Finally, substance P antagonists, which initially were thought to produce spinal analgesia by specifically inhibiting binding of substance P to its receptor, produce reversible inhibition of impulse conduction along peripheral nerve axons similar to that produced by local anesthetics (32). In short, α2‐adrenergic agonists, like other drug classes, may have multiple possible mechanisms of action, depending on the concentration and the site of administration.
Guanfacine demonstrated greater potency than clonidine at both tonic and phasic block. It may be important that at any given degree of tonic block, guanfacine produced greater phasic block than clonidine. Although a relationship between phasic block and clinical analgesia (from local anesthetics) has not been established, increased inhibition during trains of impulses remains an attractive explanation for the intense analgesia provided by “subanesthetic” doses of bupivacaine, as, for example, during labor (24). Using that argument, one would predict that guanfacine would be a better agent for clinical analgesia than clonidine. However, studies comparing the antinociceptive potency of clonidine and guanfacine have yielded conflicting data (7,33).
In most circumstances, the actions of α2‐adrenergic agonists can be blocked by co‐administration of an appropriate concentration of a specific antagonist. If α2‐adrenergic agonists were to demonstrate potency in inhibiting voltage‐gated Na+ channels, it would be of special interest to determine whether specific antagonists (e.g., phentolamine) might be used to reverse the inhibition. In the unlikely event that this were true, α2‐adrenergic agonists would represent the first regional anesthetic agents which afforded the anesthetist the potential opportunity of reversing the block when it was no longer required.
Interaction between local anesthetics and/or α2‐adrenergic agonists with spinal neurons may not be well‐modeled by the nerve preparation we used in these experiments. Spinal neurons contain an array of receptors and ion channels that is unmatched in peripheral axons (18). Sensitivity to α2‐adrenergic agonists may not be constant in different neuronal populations. Furthermore, it is likely that highly branched fibers, such as are common in the central nervous system, will be more susceptible than unbranched axons, such as those we studied here, to agents acting by inhibition of Na+ channels (34). Such regional differences in conduction safety and in susceptibility to inhibition have been demonstrated in several other preparations (35,36). Additionally, we also suspect that greater inhibition would be measured from a given concentration of α2‐adrenergic agonist dissolved in spinal fluid compared to drug exposure over only a short length of axon (such as the ∼1 cm used in this study). Raymond et al. have shown in amphibian axons that as the length of exposure to local anesthetic increased from 6 to 25 mm, the blocking concentration diminished by roughly 50% (37). The importance of length of nerve compared to drug concentration required during spinal and epidural anesthesia has been considered carefully by Fink (38,39) and Raymond and Strichartz (40). We suspect that α2‐adrenergic receptor agonists, much like local anesthetics, will demonstrate a length dependence of their blocking concentration, making a “local anesthetic” contribution from epidural clonidine administration a distinct possibility.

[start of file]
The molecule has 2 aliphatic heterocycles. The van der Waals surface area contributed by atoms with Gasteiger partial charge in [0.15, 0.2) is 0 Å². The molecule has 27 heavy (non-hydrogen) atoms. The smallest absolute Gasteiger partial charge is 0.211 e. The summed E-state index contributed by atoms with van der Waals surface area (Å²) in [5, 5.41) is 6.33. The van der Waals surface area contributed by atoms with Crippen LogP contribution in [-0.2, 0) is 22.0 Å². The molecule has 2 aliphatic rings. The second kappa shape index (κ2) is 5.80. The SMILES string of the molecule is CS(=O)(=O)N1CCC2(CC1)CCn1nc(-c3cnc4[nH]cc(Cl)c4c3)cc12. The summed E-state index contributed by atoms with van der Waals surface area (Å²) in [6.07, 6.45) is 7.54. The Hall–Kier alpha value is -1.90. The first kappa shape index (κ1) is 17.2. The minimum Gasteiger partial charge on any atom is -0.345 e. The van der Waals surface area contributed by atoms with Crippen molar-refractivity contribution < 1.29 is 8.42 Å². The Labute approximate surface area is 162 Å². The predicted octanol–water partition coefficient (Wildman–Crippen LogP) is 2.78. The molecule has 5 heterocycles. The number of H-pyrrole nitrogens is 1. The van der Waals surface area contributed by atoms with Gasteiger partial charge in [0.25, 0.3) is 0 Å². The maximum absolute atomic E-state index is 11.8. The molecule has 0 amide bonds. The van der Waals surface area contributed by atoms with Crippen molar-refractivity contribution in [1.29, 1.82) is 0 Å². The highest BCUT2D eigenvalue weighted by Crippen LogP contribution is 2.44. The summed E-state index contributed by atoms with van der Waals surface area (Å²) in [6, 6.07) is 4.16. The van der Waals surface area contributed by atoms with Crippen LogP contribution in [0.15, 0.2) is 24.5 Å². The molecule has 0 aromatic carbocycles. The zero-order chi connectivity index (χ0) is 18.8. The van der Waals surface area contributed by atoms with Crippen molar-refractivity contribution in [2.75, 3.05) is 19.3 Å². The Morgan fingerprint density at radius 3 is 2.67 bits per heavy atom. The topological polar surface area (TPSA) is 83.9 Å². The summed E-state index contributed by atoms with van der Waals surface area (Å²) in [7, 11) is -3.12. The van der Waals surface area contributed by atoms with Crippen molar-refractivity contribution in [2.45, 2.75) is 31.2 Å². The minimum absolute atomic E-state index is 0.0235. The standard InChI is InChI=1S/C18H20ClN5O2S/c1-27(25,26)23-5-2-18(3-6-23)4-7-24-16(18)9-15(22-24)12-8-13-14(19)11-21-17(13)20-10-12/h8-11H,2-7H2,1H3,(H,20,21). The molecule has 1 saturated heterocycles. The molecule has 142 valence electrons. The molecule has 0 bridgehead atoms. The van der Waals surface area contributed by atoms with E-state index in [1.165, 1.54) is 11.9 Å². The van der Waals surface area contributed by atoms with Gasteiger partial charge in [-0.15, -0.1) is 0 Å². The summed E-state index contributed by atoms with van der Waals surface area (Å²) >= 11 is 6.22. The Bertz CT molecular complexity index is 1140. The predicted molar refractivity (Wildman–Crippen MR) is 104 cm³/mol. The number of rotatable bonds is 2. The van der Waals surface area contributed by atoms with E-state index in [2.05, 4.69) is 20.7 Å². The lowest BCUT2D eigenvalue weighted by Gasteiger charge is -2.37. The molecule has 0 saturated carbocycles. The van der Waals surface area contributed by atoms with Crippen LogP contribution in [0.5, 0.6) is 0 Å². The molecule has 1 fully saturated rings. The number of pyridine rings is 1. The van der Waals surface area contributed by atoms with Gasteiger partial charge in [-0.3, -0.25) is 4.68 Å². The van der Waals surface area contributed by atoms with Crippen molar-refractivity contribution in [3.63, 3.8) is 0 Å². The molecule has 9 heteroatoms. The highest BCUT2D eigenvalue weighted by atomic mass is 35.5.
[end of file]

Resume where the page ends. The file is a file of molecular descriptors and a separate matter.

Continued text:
We conclude that the α2‐adrenergic agonists clonidine and guanfacine inhibit conduction through Aα and C fibers in rat sciatic nerve fibers in vitro. Guanfacine appears to be more potent than clonidine at producing both tonic and phasic block. Whether these agents produce nerve block by a receptor‐specific, antagonizable mechanism (e.g., by binding to α2‐adrenergic receptors) remains untested as does the possibility that traditional local anesthetics bind to α‐adrenergic binding sites to alter synaptic transmission in the spinal cord.
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© 1993 International Anesthesia Research Society